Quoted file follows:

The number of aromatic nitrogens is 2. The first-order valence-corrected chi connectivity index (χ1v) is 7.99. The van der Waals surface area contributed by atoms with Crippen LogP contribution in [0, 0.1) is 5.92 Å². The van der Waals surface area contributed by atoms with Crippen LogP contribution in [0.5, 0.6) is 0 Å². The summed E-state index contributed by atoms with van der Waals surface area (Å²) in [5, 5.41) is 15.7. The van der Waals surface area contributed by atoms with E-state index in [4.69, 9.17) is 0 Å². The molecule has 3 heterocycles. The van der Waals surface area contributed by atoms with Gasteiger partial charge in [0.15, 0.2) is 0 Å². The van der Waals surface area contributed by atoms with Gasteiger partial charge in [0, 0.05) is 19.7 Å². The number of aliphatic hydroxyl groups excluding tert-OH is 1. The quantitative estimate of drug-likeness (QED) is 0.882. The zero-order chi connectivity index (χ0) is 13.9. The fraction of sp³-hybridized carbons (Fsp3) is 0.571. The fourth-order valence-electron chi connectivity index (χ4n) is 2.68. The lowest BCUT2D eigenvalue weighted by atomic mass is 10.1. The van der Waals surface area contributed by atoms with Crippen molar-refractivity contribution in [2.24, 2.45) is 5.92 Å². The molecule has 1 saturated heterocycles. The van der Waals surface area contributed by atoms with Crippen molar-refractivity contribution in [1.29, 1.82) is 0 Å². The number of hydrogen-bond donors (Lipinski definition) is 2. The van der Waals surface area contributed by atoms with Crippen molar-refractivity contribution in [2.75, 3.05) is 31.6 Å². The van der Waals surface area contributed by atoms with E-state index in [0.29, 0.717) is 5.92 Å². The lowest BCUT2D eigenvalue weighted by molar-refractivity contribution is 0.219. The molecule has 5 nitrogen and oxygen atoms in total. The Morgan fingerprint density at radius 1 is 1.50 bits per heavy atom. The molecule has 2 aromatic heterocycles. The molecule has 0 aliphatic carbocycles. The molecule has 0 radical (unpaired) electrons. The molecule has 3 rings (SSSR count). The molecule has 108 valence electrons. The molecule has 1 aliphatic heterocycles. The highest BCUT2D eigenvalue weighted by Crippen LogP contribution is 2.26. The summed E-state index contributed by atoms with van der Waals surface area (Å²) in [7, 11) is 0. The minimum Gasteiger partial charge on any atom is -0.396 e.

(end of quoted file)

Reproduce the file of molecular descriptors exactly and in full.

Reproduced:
The number of aromatic nitrogens is 2. The first-order valence-corrected chi connectivity index (χ1v) is 7.99. The van der Waals surface area contributed by atoms with Crippen LogP contribution in [0, 0.1) is 5.92 Å². The van der Waals surface area contributed by atoms with Crippen LogP contribution in [0.5, 0.6) is 0 Å². The summed E-state index contributed by atoms with van der Waals surface area (Å²) in [5, 5.41) is 15.7. The van der Waals surface area contributed by atoms with E-state index in [4.69, 9.17) is 0 Å². The molecule has 3 heterocycles. The van der Waals surface area contributed by atoms with Gasteiger partial charge in [0.15, 0.2) is 0 Å². The van der Waals surface area contributed by atoms with Gasteiger partial charge in [0, 0.05) is 19.7 Å². The number of aliphatic hydroxyl groups excluding tert-OH is 1. The quantitative estimate of drug-likeness (QED) is 0.882. The zero-order chi connectivity index (χ0) is 13.9. The fraction of sp³-hybridized carbons (Fsp3) is 0.571. The fourth-order valence-electron chi connectivity index (χ4n) is 2.68. The lowest BCUT2D eigenvalue weighted by atomic mass is 10.1. The van der Waals surface area contributed by atoms with Crippen molar-refractivity contribution in [2.24, 2.45) is 5.92 Å². The molecule has 1 saturated heterocycles. The van der Waals surface area contributed by atoms with Crippen molar-refractivity contribution in [1.29, 1.82) is 0 Å². The number of hydrogen-bond donors (Lipinski definition) is 2. The van der Waals surface area contributed by atoms with Crippen molar-refractivity contribution in [2.75, 3.05) is 31.6 Å². The van der Waals surface area contributed by atoms with E-state index in [0.29, 0.717) is 5.92 Å². The lowest BCUT2D eigenvalue weighted by molar-refractivity contribution is 0.219. The molecule has 5 nitrogen and oxygen atoms in total. The Morgan fingerprint density at radius 1 is 1.50 bits per heavy atom. The molecule has 2 aromatic heterocycles. The molecule has 0 aliphatic carbocycles. The molecule has 0 radical (unpaired) electrons. The molecule has 3 rings (SSSR count). The molecule has 108 valence electrons. The molecule has 1 aliphatic heterocycles. The highest BCUT2D eigenvalue weighted by Crippen LogP contribution is 2.26. The summed E-state index contributed by atoms with van der Waals surface area (Å²) in [7, 11) is 0. The minimum Gasteiger partial charge on any atom is -0.396 e.